The high contamination levels in farmed salmon come from their diet. Farmed salmon are fed fish oil and fish meal, the leftover bits of fish after the meat has been removed for human consumption. These feeds give the farmed salmon a concentrated dose of pollutants because those chemicals are most abundant in fat and skin. Furthermore, farmed salmon tend to be fattier than wild salmon, also leading to higher concentrations of the pollutants—and, ironically, greater amounts of the beneficial omega-3s.

The distinction between wild and farmed is a useful one, but a new study of British Columbia salmon showed that different species and different farming practices can have a big impact on PCB concentrations. Michael Ikonomou of the Institute of Ocean Sciences in Sidney, British Columbia, and his colleagues found that farmed coho and Chinook salmon tend to be lower in PCBs than farmed Atlantic salmon—and are in fact lower than some wild salmon. This makes some sense, Ikonomou says, because farmed coho and Chinook salmon have lower fat levels than Atlantic salmon. The report appeared in the Jan. 15 Environmental Science & Technology.

Fish farming practices could be changed to reduce the contamination of the fish. The salmon could be fed soybean oil instead of fish oil early in their lives. A couple of months before harvest, they would be switched to fish oil to increase the omega-3 levels. Some farming practices have already been changed, Mozaffarian says, so farmed salmon may already have lower concentrations of pollutants than the ones tested in the Science study.

The human body breaks down organic pollutants, but only very slowly. Because they are fat-soluble, the body can't excrete them through urine or sweat. The chemicals have a half-life in the body of about 10 years, Carpenter says. Because people tend to continue ingesting the pollutants, they typically build up faster than the body can break them down.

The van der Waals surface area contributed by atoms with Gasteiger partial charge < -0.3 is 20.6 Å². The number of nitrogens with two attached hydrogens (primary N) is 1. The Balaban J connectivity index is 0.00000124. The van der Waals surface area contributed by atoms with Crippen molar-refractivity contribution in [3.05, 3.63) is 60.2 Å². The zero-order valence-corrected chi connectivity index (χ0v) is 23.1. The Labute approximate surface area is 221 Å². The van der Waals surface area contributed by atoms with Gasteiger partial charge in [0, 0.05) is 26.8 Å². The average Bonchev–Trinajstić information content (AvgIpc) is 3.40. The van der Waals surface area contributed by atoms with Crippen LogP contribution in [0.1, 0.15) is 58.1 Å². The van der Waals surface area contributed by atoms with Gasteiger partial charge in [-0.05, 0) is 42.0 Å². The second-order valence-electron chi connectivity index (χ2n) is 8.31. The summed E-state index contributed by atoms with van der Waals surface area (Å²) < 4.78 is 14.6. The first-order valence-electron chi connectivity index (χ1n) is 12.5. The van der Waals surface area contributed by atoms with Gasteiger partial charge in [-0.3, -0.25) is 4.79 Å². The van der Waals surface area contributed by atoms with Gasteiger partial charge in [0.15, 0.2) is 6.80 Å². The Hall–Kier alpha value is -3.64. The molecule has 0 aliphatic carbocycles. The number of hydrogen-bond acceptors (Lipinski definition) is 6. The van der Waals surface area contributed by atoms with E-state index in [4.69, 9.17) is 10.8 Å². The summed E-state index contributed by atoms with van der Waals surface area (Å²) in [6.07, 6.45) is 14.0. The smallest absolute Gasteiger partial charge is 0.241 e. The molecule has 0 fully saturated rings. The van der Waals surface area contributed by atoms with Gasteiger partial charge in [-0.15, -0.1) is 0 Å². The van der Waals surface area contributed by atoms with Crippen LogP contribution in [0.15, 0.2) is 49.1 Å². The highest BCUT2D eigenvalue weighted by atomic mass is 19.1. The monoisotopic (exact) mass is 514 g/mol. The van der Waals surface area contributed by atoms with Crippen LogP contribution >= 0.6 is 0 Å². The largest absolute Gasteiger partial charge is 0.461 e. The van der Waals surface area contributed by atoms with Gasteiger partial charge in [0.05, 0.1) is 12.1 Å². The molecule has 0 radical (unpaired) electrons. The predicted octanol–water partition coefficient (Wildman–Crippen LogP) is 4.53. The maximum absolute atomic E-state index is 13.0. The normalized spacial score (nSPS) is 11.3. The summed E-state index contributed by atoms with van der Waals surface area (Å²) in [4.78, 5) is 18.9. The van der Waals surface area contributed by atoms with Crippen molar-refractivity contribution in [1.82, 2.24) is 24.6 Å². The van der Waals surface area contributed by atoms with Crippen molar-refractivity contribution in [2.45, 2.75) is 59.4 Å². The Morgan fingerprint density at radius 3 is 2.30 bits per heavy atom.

Organic pollutants are, however, secreted in breast milk, which contains fat. A woman who breastfeeds three babies can decrease her pollutant load by half, Carpenter says, but the mother passes the chemicals on to her children. Because of this, Carpenter says that it's particularly important for girls and young women to avoid farmed salmon, especially since the heart benefits of the omega-3s are less essential for young people than for older ones.

Until further studies are done, we're going to be stuck with some uncertain choices at the grocery store. The one thing all the researchers seem to agree on is that you should put some fish, in one form or another, in the cart.

Citations

David O. Carpenter

School of Public Health

University at Albany

State University of New York

One University Place, B Wing, Room B242

Rensselaer, NY 12144

Michael Ikonomou

Institute of Ocean Sciences

P.O. Box 6000

Sidney, BC V8L 4B2

Canada

Dariush Mozaffarian

Department of Epidemiology

Harvard School of Public Health

Building 2, Room 315

655 Huntington Avenue

Boston, MA 02115
Further Reading

Brownlee, C. 2006. Eat smart. Science News 169(Mar. 4):136-137. Available at [Go to].

Harder, B. 2004. Dioxin-type carcinogens pose additive risks. Science News 166(Oct. 30):285. Available to subscribers at [Go to].

______. 2004. Farmed salmon bring PCBs to the table. Science News 165(Jan. 24):61. Available to subscribers at [Go to].

______. 2003. Moms' POPs, sons' problems: Testicular cancer tied to a fetus' pollutant contact. Science News 163(Jan. 11):22. Available to subscribers at [Go to].

Raloff, J. 2003. POPs treaty enacted. Science News 164(Nov. 8):301. Available to subscribers at [Go to].

______. 2003. Stroke protection: A little fish helps. Science News 163(Jan. 18):46. Available to subscribers at [Go to].

______. 2001. Memory problems linked to PCBs in fish. Science News 159(June 16):374. Available to subscribers at [Go to].

Schubert, C. 2001. Burned by flame retardants? Science News 160(Oct. 13):238-239. Available at [Go to].